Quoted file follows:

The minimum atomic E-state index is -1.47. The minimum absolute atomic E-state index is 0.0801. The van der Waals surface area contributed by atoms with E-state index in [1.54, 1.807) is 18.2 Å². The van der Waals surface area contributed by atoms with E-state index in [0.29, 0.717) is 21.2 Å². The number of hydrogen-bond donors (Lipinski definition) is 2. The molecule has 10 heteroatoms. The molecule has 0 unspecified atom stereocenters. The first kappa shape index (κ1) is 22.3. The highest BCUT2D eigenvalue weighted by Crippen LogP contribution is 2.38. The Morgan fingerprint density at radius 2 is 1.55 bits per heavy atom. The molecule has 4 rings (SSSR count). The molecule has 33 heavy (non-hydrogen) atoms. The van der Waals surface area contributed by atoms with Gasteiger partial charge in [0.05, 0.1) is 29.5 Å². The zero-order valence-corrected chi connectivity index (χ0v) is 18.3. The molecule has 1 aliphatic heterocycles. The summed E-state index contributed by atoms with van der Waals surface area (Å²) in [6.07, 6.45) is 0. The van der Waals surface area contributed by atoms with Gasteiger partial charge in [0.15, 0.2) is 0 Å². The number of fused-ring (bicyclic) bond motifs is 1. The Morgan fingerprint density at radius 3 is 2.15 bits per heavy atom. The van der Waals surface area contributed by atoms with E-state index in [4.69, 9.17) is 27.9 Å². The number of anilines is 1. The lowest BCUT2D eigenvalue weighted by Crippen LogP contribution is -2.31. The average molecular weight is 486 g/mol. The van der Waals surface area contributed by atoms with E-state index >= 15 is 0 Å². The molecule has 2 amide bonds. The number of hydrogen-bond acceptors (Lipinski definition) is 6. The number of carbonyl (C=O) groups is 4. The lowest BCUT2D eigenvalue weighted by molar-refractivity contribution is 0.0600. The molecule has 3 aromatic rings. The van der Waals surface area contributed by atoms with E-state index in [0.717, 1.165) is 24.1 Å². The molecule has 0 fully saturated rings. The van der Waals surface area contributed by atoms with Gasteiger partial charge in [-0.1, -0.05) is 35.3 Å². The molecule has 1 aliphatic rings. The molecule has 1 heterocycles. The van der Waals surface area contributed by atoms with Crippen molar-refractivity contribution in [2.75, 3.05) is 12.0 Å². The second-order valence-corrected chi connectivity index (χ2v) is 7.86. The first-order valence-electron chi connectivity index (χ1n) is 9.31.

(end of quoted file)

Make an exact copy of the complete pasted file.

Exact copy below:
The minimum atomic E-state index is -1.47. The minimum absolute atomic E-state index is 0.0801. The van der Waals surface area contributed by atoms with E-state index in [1.54, 1.807) is 18.2 Å². The van der Waals surface area contributed by atoms with E-state index in [0.29, 0.717) is 21.2 Å². The number of hydrogen-bond donors (Lipinski definition) is 2. The molecule has 10 heteroatoms. The molecule has 0 unspecified atom stereocenters. The first kappa shape index (κ1) is 22.3. The highest BCUT2D eigenvalue weighted by Crippen LogP contribution is 2.38. The Morgan fingerprint density at radius 2 is 1.55 bits per heavy atom. The molecule has 4 rings (SSSR count). The molecule has 33 heavy (non-hydrogen) atoms. The van der Waals surface area contributed by atoms with Gasteiger partial charge in [0.05, 0.1) is 29.5 Å². The zero-order valence-corrected chi connectivity index (χ0v) is 18.3. The molecule has 1 aliphatic heterocycles. The summed E-state index contributed by atoms with van der Waals surface area (Å²) in [6.07, 6.45) is 0. The van der Waals surface area contributed by atoms with Gasteiger partial charge in [0.15, 0.2) is 0 Å². The number of fused-ring (bicyclic) bond motifs is 1. The Morgan fingerprint density at radius 3 is 2.15 bits per heavy atom. The van der Waals surface area contributed by atoms with E-state index in [4.69, 9.17) is 27.9 Å². The number of anilines is 1. The lowest BCUT2D eigenvalue weighted by Crippen LogP contribution is -2.31. The average molecular weight is 486 g/mol. The van der Waals surface area contributed by atoms with E-state index >= 15 is 0 Å². The molecule has 2 amide bonds. The number of hydrogen-bond acceptors (Lipinski definition) is 6. The number of carbonyl (C=O) groups is 4. The lowest BCUT2D eigenvalue weighted by molar-refractivity contribution is 0.0600. The molecule has 3 aromatic rings. The van der Waals surface area contributed by atoms with E-state index in [0.717, 1.165) is 24.1 Å². The molecule has 0 fully saturated rings. The van der Waals surface area contributed by atoms with Gasteiger partial charge in [-0.1, -0.05) is 35.3 Å². The molecule has 1 aliphatic rings. The molecule has 1 heterocycles. The van der Waals surface area contributed by atoms with Crippen molar-refractivity contribution in [2.75, 3.05) is 12.0 Å². The second-order valence-corrected chi connectivity index (χ2v) is 7.86. The first-order valence-electron chi connectivity index (χ1n) is 9.31.